We are facing dark times, dark indeed. But music never lets us down. Music has become the fuel we all need to keep functioning in every level in our lives. How can we manage to do this? Perhaps Sistemas Inestables has the answer.
The Chilean three-piece is a Frankenstein of genres: noise, ambient, math, post and whatnot. The way they weave all the textures and harmonies with the hybrid set of instruments, synthesizers and drum-machines has become their signature in the five years the band has been active. Since then, they have toured through Chile, Colombia, Argentina, Spain and Belgium (playing Primavera Sound and Dunk! Fest, by the way) and they have more to come.
Their debut album ‘O’, was released in 2018. Believe it or not, the four tracks in the album are no less than 8 minutes each. EACH. Once you start listening to it, a restless feeling starts crawling up your spine, until it fills your brain with a mix of sounds that harmonize with perfectly intertwined ups and downs. If Akira had a Chilean version, this album would fit as the soundtrack. This album had several physical releases in Chile, Argentina, Peru, Belgium and Europe.
This 2022, Sistemas Inestables will tour Uruguay, Argentina and Chile, presenting ‘Oppidum’, a new EP, to South America. I talked to drummer Javier Hechenleitner a bit about this and some other stuff about them.
FB: How did the band start?
JH: Mauricio, who was the former bass player and I got together for another project (Jovenabuelo), which naturally came to an end. At the same time I met José Tomás, whom I shared a couple musical likes and ideas. After a while, all three came together and decided to start a new project in 2016, which after a year of experimenting, SISTEMAS INESTABLES was born. The first stage, while creating “O”, became a quest to actually find out what we wanted to make and project to the world.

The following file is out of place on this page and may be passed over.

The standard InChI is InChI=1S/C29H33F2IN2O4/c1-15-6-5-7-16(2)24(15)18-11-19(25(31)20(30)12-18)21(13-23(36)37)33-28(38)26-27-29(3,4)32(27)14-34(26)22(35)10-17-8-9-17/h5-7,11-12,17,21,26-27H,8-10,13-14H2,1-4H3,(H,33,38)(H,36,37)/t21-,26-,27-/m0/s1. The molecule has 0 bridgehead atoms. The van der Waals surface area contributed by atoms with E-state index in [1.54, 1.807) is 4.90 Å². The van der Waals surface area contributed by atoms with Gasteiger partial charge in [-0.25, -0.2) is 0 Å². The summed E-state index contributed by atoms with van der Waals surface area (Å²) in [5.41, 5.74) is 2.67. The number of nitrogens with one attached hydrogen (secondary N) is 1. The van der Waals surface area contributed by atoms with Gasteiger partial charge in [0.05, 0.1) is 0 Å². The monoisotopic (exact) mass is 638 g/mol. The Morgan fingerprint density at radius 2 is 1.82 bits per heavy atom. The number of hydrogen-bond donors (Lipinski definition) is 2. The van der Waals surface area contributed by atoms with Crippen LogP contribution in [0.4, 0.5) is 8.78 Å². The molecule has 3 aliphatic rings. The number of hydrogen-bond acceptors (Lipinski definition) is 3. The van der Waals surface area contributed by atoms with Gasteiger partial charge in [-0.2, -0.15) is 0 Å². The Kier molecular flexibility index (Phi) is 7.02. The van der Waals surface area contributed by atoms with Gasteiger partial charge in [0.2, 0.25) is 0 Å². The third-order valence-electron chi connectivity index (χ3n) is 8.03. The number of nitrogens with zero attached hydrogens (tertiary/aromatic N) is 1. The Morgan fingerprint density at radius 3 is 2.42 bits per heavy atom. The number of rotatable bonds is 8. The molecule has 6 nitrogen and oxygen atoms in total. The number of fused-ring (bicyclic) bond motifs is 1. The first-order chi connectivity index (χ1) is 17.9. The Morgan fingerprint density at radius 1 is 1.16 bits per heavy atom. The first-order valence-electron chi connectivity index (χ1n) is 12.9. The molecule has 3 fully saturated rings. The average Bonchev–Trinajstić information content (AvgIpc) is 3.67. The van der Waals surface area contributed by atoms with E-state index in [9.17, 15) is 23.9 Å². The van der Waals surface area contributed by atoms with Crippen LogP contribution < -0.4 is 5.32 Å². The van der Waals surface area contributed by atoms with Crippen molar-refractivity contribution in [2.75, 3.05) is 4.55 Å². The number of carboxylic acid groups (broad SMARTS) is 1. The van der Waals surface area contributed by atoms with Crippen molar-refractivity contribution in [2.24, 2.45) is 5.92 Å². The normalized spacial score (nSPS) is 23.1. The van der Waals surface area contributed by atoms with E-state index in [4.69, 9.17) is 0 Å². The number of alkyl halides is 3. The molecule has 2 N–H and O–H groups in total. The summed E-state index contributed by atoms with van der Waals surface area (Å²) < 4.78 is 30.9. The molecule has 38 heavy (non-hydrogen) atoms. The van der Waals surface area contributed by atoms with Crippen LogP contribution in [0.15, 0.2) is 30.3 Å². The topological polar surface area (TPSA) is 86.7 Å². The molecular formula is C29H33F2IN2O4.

It was quite a ‘natural’ process. Improvisation resulted in a bunch of ideas, plus trying to find a musical connection between the three of us. It was just after all this that we finally felt more comfortable and decided to start producing ‘O’.
We began playing live in 2017. Our debut was in the mythical venue La Batuta, in Santiago, and then came the tour in Colombia and Argentina that same year. In 2018, we had the chance to participate in the first festival organized by our Label LeRockPsicophonique, and, with ‘O’ we toured all of Chile as a part of the ‘ciclo LeRock’.
2019 took us for the first time to Europe. We played at Primavera Sound Barcelona and the prestigious Dunk! Fest in Belgium. At the end of the year we invited Santiago Corvalán, who had been the sound engineer that whole time, to join the band playing the bass. We had planned to keep touring Chile, but after a social blast in the country, and the pandemic we were unable to leave. But we kept writing new music and, well, the rest is the present.
FB: Which are the band’s main influences?